The 'Battle of Sidi Barrani' was the opening clash of the British 'Compass' (i) operation against the Italians in the 'Western Desert Campaign' (10/11 December 1940).
Lying on the Mediterranean coast of north-western Egypt, Sidi Barrani had been occupied by Generale d’Armata Mario Berti’s Italian 10a Armata during the Italian 'Operazione 'E'' invasion of Egypt (9/16 September 1940) and in 'Compass' (i) was attacked by British, commonwealth and imperial troops, who recaptured the port.
While retreating from Sidi Barrani and Buq Buq, the divisions of the 10a Armata crowded the coast road and were easy targets for the 15-in (381-mm) guns of the monitor Terror and the 6-in (152.4-mm) guns of two gunboats, which bombarded the Sollum area all day and for most of the night of 11 December. By a time late on 12 December, the only Italian positions left in Egypt were at the approaches to Sollum and the vicinity of Sidi Omar.
The British took 38,300 Italian prisoners for the loss of a mere 624 men, and continued the five-day raid on Italian positions in Egypt, eventually capturing Cyrenaica and most of the 10a Armata between Sollum and at the 'Battle of Beda Fomm', to the south of the port of Benghazi.
The eastern province of Libya, Cyrenaica had been an Italian colony since the Italo-Turkish War (1911/12). With Tunisia, a part of French North Africa to the west and Egypt to the east, the Italians prepared to defend both of Libya’s frontiers under the supervision of a North African supreme headquarters under the command of the governor-general of Libya, Maresciallo dell’Aerea Italo Balbo. This supreme headquarters had the Generale d’Armata Giuseppe Gariboldi’s 5a Armata in the west and Berti’s 10a Armata in the east, and by the middle of 1940 these two formations had nine metropolitan divisions of about 13,000 men each, three 'Blackshirt' (Milizia Volontaria per la Sicurezza Nazionale divisions and two Libyan colonial divisions with 8,000 men each.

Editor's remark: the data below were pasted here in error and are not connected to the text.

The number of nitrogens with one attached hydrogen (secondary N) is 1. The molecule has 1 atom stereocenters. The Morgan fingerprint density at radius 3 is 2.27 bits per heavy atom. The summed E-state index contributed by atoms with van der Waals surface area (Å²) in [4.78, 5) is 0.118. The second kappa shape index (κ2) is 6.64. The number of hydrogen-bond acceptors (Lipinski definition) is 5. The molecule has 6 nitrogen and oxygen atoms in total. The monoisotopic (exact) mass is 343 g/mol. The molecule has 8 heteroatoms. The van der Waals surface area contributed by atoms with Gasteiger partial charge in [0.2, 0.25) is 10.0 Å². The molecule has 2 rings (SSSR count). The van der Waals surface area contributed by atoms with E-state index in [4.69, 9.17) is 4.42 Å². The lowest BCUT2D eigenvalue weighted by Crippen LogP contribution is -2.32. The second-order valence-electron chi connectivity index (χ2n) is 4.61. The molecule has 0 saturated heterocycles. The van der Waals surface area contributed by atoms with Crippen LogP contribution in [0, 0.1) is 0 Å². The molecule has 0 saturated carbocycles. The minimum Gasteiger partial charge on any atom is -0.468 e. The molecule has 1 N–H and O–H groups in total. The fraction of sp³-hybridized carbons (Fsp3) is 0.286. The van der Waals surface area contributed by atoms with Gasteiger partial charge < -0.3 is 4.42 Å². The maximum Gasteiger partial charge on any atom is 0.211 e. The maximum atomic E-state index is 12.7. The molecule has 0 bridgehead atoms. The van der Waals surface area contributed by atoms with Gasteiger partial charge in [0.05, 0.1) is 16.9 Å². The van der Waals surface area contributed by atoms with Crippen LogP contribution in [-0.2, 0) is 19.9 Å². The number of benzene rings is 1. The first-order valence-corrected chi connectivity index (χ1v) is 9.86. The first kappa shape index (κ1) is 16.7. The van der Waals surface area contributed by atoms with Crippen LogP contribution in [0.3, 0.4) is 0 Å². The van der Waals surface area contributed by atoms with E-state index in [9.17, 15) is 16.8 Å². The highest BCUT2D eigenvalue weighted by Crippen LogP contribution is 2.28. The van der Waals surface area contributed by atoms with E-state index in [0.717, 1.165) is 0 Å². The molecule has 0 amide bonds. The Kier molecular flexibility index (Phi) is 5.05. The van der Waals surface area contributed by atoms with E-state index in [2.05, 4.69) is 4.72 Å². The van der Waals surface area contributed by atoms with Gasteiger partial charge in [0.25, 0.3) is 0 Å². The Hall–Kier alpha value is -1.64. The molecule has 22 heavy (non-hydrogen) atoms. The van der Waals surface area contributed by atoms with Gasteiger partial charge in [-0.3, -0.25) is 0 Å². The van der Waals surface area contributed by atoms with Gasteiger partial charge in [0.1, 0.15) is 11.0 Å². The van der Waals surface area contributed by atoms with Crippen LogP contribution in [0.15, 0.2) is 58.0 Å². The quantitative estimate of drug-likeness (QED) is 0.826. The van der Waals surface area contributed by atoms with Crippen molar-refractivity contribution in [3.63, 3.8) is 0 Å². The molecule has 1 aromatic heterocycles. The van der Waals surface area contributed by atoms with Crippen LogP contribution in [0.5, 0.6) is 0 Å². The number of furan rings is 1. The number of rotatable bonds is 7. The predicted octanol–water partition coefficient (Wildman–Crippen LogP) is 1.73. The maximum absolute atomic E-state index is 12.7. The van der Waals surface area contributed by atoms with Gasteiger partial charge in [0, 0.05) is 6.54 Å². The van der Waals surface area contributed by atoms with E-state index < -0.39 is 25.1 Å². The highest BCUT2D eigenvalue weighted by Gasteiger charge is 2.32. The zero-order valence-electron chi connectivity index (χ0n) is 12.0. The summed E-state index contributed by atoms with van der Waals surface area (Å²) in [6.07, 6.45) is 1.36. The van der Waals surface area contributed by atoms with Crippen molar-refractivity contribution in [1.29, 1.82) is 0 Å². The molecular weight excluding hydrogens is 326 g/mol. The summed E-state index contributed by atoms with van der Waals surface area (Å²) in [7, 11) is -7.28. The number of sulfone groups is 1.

In the late 1930s, Italian divisions had been cut from an establishment of three regiments to two regiments for increased mobility once they had been mechanised; reservists were recalled in 1939, along with the usual call-up of conscripts. Morale was considered to be high and the Italian army had recent experience of military operations. The Regia Marina had prospered under the Fascist regime, which had paid for fast, well-built and well-armed ships and a large submarine fleet, but lacked experience and training. The Regia Aeronautica had stagnated and by 1939 was not considered by the British to be capable of a high rate of operations. The 5a Armata, with eight divisions, held Tripolitania, the western province adjacent to Tunisia, and the 10a Armata, with six divisions, held the eastern province of Cyrenaica adjacent to Egypt. When war was declared in June 1940, the 10a Armata moved Generale di Divisione Giovanni Cerio’s 1a Divisione libica to the frontier from Giarabub (Jaghbub) to Sidi Omar and Generale di Divisione Carlo Spatocco’s XXI Corpo d’Armata from Sidi Omar to the coast, Bardia and Tobruk; Generale di Corpo d’Armata Enrico Pitassi Mannella’s XXII Corpo d’Armata moved to the south-west of Tobruk as a counter-offensive force.